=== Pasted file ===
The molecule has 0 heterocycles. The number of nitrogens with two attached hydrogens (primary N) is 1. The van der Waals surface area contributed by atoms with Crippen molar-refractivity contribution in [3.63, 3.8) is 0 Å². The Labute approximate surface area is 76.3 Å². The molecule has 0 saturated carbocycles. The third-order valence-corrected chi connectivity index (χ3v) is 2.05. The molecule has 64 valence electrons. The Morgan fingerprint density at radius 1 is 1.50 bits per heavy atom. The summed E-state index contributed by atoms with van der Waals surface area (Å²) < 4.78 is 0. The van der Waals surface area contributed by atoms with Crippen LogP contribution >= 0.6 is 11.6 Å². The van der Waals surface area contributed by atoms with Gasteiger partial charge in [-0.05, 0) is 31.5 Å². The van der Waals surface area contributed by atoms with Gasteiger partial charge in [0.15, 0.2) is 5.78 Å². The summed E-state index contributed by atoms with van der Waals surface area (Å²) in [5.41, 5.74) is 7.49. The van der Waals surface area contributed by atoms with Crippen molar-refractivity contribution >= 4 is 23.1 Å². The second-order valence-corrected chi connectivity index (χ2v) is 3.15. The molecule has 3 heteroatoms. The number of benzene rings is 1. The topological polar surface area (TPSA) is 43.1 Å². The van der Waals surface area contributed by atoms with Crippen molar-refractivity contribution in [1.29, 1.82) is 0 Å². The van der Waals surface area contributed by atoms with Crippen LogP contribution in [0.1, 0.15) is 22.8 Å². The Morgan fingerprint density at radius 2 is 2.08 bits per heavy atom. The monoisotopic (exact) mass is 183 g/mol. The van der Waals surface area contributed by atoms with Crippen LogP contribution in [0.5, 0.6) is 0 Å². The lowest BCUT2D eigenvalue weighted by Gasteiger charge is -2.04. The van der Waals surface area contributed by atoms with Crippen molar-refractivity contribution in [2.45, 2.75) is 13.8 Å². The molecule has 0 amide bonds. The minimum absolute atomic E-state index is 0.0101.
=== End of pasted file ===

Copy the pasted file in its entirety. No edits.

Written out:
The molecule has 0 heterocycles. The number of nitrogens with two attached hydrogens (primary N) is 1. The van der Waals surface area contributed by atoms with Crippen molar-refractivity contribution in [3.63, 3.8) is 0 Å². The Labute approximate surface area is 76.3 Å². The molecule has 0 saturated carbocycles. The third-order valence-corrected chi connectivity index (χ3v) is 2.05. The molecule has 64 valence electrons. The Morgan fingerprint density at radius 1 is 1.50 bits per heavy atom. The summed E-state index contributed by atoms with van der Waals surface area (Å²) < 4.78 is 0. The van der Waals surface area contributed by atoms with Crippen LogP contribution >= 0.6 is 11.6 Å². The van der Waals surface area contributed by atoms with Gasteiger partial charge in [-0.05, 0) is 31.5 Å². The van der Waals surface area contributed by atoms with Gasteiger partial charge in [0.15, 0.2) is 5.78 Å². The summed E-state index contributed by atoms with van der Waals surface area (Å²) in [5.41, 5.74) is 7.49. The van der Waals surface area contributed by atoms with Crippen molar-refractivity contribution >= 4 is 23.1 Å². The second-order valence-corrected chi connectivity index (χ2v) is 3.15. The molecule has 3 heteroatoms. The number of benzene rings is 1. The topological polar surface area (TPSA) is 43.1 Å². The van der Waals surface area contributed by atoms with Crippen molar-refractivity contribution in [1.29, 1.82) is 0 Å². The van der Waals surface area contributed by atoms with Crippen LogP contribution in [0.1, 0.15) is 22.8 Å². The Morgan fingerprint density at radius 2 is 2.08 bits per heavy atom. The monoisotopic (exact) mass is 183 g/mol. The van der Waals surface area contributed by atoms with Crippen LogP contribution in [0.5, 0.6) is 0 Å². The lowest BCUT2D eigenvalue weighted by Gasteiger charge is -2.04. The van der Waals surface area contributed by atoms with Crippen molar-refractivity contribution in [2.45, 2.75) is 13.8 Å². The molecule has 0 amide bonds. The minimum absolute atomic E-state index is 0.0101.